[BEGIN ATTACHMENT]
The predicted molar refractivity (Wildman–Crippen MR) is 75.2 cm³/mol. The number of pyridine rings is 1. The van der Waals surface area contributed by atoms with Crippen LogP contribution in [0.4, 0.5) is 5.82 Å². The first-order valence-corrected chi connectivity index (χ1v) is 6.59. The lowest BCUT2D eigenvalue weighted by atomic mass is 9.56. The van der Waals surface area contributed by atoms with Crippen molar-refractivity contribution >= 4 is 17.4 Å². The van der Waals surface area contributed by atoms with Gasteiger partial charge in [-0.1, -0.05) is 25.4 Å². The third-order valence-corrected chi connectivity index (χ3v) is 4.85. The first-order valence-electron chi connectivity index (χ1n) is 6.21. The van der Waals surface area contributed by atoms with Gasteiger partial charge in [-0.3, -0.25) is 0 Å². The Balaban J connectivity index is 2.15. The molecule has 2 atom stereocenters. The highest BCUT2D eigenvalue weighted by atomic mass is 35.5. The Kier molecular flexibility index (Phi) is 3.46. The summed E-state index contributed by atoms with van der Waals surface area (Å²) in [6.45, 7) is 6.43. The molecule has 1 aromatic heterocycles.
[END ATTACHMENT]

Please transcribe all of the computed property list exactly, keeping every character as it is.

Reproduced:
The predicted molar refractivity (Wildman–Crippen MR) is 75.2 cm³/mol. The number of pyridine rings is 1. The van der Waals surface area contributed by atoms with Crippen LogP contribution in [0.4, 0.5) is 5.82 Å². The first-order valence-corrected chi connectivity index (χ1v) is 6.59. The lowest BCUT2D eigenvalue weighted by atomic mass is 9.56. The van der Waals surface area contributed by atoms with Crippen molar-refractivity contribution >= 4 is 17.4 Å². The van der Waals surface area contributed by atoms with Gasteiger partial charge in [-0.1, -0.05) is 25.4 Å². The third-order valence-corrected chi connectivity index (χ3v) is 4.85. The first-order valence-electron chi connectivity index (χ1n) is 6.21. The van der Waals surface area contributed by atoms with Gasteiger partial charge in [-0.3, -0.25) is 0 Å². The Balaban J connectivity index is 2.15. The molecule has 2 atom stereocenters. The highest BCUT2D eigenvalue weighted by atomic mass is 35.5. The Kier molecular flexibility index (Phi) is 3.46. The summed E-state index contributed by atoms with van der Waals surface area (Å²) in [6.45, 7) is 6.43. The molecule has 1 aromatic heterocycles.